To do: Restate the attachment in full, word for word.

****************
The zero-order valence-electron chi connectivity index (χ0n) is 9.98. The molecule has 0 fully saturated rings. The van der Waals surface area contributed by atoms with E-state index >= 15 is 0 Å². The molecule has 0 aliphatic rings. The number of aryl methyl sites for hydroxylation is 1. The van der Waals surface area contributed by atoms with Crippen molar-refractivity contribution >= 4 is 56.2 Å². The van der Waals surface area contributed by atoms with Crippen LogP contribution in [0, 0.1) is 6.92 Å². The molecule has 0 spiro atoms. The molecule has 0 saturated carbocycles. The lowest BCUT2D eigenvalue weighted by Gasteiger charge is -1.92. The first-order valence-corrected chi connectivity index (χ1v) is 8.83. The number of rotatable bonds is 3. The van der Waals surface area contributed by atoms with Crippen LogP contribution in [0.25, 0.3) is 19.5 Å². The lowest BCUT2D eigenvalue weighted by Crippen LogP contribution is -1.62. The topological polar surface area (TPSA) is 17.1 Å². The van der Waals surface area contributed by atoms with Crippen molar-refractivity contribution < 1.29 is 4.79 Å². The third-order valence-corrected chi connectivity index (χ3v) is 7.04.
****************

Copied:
The zero-order valence-electron chi connectivity index (χ0n) is 9.98. The molecule has 0 fully saturated rings. The van der Waals surface area contributed by atoms with E-state index >= 15 is 0 Å². The molecule has 0 aliphatic rings. The number of aryl methyl sites for hydroxylation is 1. The van der Waals surface area contributed by atoms with Crippen molar-refractivity contribution >= 4 is 56.2 Å². The van der Waals surface area contributed by atoms with Crippen LogP contribution in [0, 0.1) is 6.92 Å². The molecule has 0 spiro atoms. The molecule has 0 saturated carbocycles. The lowest BCUT2D eigenvalue weighted by Gasteiger charge is -1.92. The first-order valence-corrected chi connectivity index (χ1v) is 8.83. The number of rotatable bonds is 3. The van der Waals surface area contributed by atoms with Crippen LogP contribution in [0.25, 0.3) is 19.5 Å². The lowest BCUT2D eigenvalue weighted by Crippen LogP contribution is -1.62. The topological polar surface area (TPSA) is 17.1 Å². The van der Waals surface area contributed by atoms with Crippen molar-refractivity contribution < 1.29 is 4.79 Å². The third-order valence-corrected chi connectivity index (χ3v) is 7.04.